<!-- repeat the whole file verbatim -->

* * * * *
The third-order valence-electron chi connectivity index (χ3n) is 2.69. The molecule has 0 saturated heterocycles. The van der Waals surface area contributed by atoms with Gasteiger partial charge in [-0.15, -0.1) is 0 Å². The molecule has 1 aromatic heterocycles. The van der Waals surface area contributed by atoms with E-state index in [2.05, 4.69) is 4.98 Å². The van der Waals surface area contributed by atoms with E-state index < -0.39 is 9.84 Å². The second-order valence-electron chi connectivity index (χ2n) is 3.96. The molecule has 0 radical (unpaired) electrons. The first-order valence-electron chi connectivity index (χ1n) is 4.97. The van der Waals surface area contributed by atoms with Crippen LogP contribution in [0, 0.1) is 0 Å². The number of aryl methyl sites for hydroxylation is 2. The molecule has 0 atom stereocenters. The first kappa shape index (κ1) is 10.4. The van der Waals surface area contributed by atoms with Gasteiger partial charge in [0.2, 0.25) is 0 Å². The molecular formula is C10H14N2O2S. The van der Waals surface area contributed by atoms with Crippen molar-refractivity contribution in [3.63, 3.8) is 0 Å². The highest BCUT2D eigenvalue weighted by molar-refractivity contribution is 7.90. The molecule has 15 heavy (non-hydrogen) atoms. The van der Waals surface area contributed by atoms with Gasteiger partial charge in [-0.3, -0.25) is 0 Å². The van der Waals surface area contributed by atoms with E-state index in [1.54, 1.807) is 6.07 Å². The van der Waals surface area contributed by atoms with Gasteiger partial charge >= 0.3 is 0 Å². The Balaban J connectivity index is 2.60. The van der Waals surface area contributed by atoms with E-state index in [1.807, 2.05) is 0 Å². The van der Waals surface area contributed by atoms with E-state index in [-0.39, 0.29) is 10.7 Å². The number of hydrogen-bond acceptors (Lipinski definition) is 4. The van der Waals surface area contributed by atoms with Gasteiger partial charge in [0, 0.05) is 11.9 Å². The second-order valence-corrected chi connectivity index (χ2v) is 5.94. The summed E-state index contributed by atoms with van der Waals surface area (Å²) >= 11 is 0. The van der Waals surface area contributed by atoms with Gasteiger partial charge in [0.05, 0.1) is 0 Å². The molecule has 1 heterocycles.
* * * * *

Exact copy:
The third-order valence-electron chi connectivity index (χ3n) is 2.69. The molecule has 0 saturated heterocycles. The van der Waals surface area contributed by atoms with Gasteiger partial charge in [-0.15, -0.1) is 0 Å². The molecule has 1 aromatic heterocycles. The van der Waals surface area contributed by atoms with E-state index in [2.05, 4.69) is 4.98 Å². The van der Waals surface area contributed by atoms with E-state index < -0.39 is 9.84 Å². The second-order valence-electron chi connectivity index (χ2n) is 3.96. The molecule has 0 radical (unpaired) electrons. The first-order valence-electron chi connectivity index (χ1n) is 4.97. The van der Waals surface area contributed by atoms with Crippen LogP contribution in [0, 0.1) is 0 Å². The number of aryl methyl sites for hydroxylation is 2. The molecule has 0 atom stereocenters. The first kappa shape index (κ1) is 10.4. The van der Waals surface area contributed by atoms with Gasteiger partial charge in [0.2, 0.25) is 0 Å². The molecular formula is C10H14N2O2S. The van der Waals surface area contributed by atoms with Crippen molar-refractivity contribution in [3.63, 3.8) is 0 Å². The highest BCUT2D eigenvalue weighted by molar-refractivity contribution is 7.90. The molecule has 15 heavy (non-hydrogen) atoms. The van der Waals surface area contributed by atoms with Gasteiger partial charge in [-0.3, -0.25) is 0 Å². The van der Waals surface area contributed by atoms with E-state index in [1.54, 1.807) is 6.07 Å². The van der Waals surface area contributed by atoms with Gasteiger partial charge >= 0.3 is 0 Å². The Balaban J connectivity index is 2.60. The van der Waals surface area contributed by atoms with E-state index in [1.807, 2.05) is 0 Å². The van der Waals surface area contributed by atoms with E-state index in [-0.39, 0.29) is 10.7 Å². The number of hydrogen-bond acceptors (Lipinski definition) is 4. The van der Waals surface area contributed by atoms with Gasteiger partial charge in [0, 0.05) is 11.9 Å². The second-order valence-corrected chi connectivity index (χ2v) is 5.94. The summed E-state index contributed by atoms with van der Waals surface area (Å²) >= 11 is 0. The van der Waals surface area contributed by atoms with Gasteiger partial charge in [0.05, 0.1) is 0 Å². The molecule has 1 heterocycles.